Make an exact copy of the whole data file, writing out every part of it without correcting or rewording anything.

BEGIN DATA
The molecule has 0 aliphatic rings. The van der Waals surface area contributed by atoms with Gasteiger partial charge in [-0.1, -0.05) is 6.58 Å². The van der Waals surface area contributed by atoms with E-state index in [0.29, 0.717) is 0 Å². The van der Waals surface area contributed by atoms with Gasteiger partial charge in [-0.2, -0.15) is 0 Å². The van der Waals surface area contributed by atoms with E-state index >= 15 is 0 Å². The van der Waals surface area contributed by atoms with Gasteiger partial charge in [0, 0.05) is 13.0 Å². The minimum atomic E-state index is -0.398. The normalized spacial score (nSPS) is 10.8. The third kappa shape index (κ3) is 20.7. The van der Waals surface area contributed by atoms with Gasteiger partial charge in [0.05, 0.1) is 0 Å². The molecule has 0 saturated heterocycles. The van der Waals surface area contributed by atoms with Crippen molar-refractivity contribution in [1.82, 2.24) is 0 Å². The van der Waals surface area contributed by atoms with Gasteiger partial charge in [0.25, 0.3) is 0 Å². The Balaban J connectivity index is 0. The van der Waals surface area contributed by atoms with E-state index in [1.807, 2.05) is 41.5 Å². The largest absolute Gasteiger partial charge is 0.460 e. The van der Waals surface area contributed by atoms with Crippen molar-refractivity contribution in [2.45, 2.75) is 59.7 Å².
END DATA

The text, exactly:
The molecule has 0 aliphatic rings. The van der Waals surface area contributed by atoms with Gasteiger partial charge in [-0.1, -0.05) is 6.58 Å². The van der Waals surface area contributed by atoms with E-state index in [0.29, 0.717) is 0 Å². The van der Waals surface area contributed by atoms with Gasteiger partial charge in [-0.2, -0.15) is 0 Å². The van der Waals surface area contributed by atoms with E-state index >= 15 is 0 Å². The van der Waals surface area contributed by atoms with Gasteiger partial charge in [0, 0.05) is 13.0 Å². The minimum atomic E-state index is -0.398. The normalized spacial score (nSPS) is 10.8. The third kappa shape index (κ3) is 20.7. The van der Waals surface area contributed by atoms with Gasteiger partial charge in [0.05, 0.1) is 0 Å². The molecule has 0 saturated heterocycles. The van der Waals surface area contributed by atoms with Crippen molar-refractivity contribution in [1.82, 2.24) is 0 Å². The van der Waals surface area contributed by atoms with Gasteiger partial charge in [0.25, 0.3) is 0 Å². The Balaban J connectivity index is 0. The van der Waals surface area contributed by atoms with E-state index in [1.807, 2.05) is 41.5 Å². The largest absolute Gasteiger partial charge is 0.460 e. The van der Waals surface area contributed by atoms with Crippen molar-refractivity contribution in [2.45, 2.75) is 59.7 Å².